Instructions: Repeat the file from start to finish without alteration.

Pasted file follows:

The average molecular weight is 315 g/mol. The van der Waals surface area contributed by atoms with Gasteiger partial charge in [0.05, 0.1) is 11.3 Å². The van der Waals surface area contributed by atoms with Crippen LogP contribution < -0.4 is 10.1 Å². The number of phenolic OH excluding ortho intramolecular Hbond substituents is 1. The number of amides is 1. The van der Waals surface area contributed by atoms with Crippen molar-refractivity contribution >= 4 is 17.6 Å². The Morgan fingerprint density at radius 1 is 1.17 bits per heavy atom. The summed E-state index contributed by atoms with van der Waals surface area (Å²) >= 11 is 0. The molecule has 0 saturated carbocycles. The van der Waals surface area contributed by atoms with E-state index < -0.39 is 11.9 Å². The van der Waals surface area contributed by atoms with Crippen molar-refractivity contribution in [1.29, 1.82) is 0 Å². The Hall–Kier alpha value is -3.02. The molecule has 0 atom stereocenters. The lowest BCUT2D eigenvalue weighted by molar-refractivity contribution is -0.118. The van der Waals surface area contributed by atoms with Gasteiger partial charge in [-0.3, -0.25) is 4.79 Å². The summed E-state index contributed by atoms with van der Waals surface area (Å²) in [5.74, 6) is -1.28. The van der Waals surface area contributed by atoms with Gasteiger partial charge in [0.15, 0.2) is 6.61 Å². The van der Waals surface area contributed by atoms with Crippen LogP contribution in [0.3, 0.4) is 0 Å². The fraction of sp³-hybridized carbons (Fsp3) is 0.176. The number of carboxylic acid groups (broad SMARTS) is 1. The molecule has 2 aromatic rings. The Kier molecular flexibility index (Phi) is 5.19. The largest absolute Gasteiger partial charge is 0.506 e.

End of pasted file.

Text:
The average molecular weight is 315 g/mol. The van der Waals surface area contributed by atoms with Gasteiger partial charge in [0.05, 0.1) is 11.3 Å². The van der Waals surface area contributed by atoms with Crippen LogP contribution < -0.4 is 10.1 Å². The number of phenolic OH excluding ortho intramolecular Hbond substituents is 1. The number of amides is 1. The van der Waals surface area contributed by atoms with Crippen molar-refractivity contribution >= 4 is 17.6 Å². The Morgan fingerprint density at radius 1 is 1.17 bits per heavy atom. The summed E-state index contributed by atoms with van der Waals surface area (Å²) >= 11 is 0. The molecule has 0 saturated carbocycles. The van der Waals surface area contributed by atoms with E-state index < -0.39 is 11.9 Å². The van der Waals surface area contributed by atoms with Crippen molar-refractivity contribution in [1.29, 1.82) is 0 Å². The Hall–Kier alpha value is -3.02. The molecule has 0 atom stereocenters. The lowest BCUT2D eigenvalue weighted by molar-refractivity contribution is -0.118. The van der Waals surface area contributed by atoms with Gasteiger partial charge in [-0.3, -0.25) is 4.79 Å². The summed E-state index contributed by atoms with van der Waals surface area (Å²) in [5.74, 6) is -1.28. The van der Waals surface area contributed by atoms with Gasteiger partial charge in [0.15, 0.2) is 6.61 Å². The van der Waals surface area contributed by atoms with Crippen LogP contribution in [0.3, 0.4) is 0 Å². The fraction of sp³-hybridized carbons (Fsp3) is 0.176. The number of carboxylic acid groups (broad SMARTS) is 1. The molecule has 2 aromatic rings. The Kier molecular flexibility index (Phi) is 5.19. The largest absolute Gasteiger partial charge is 0.506 e.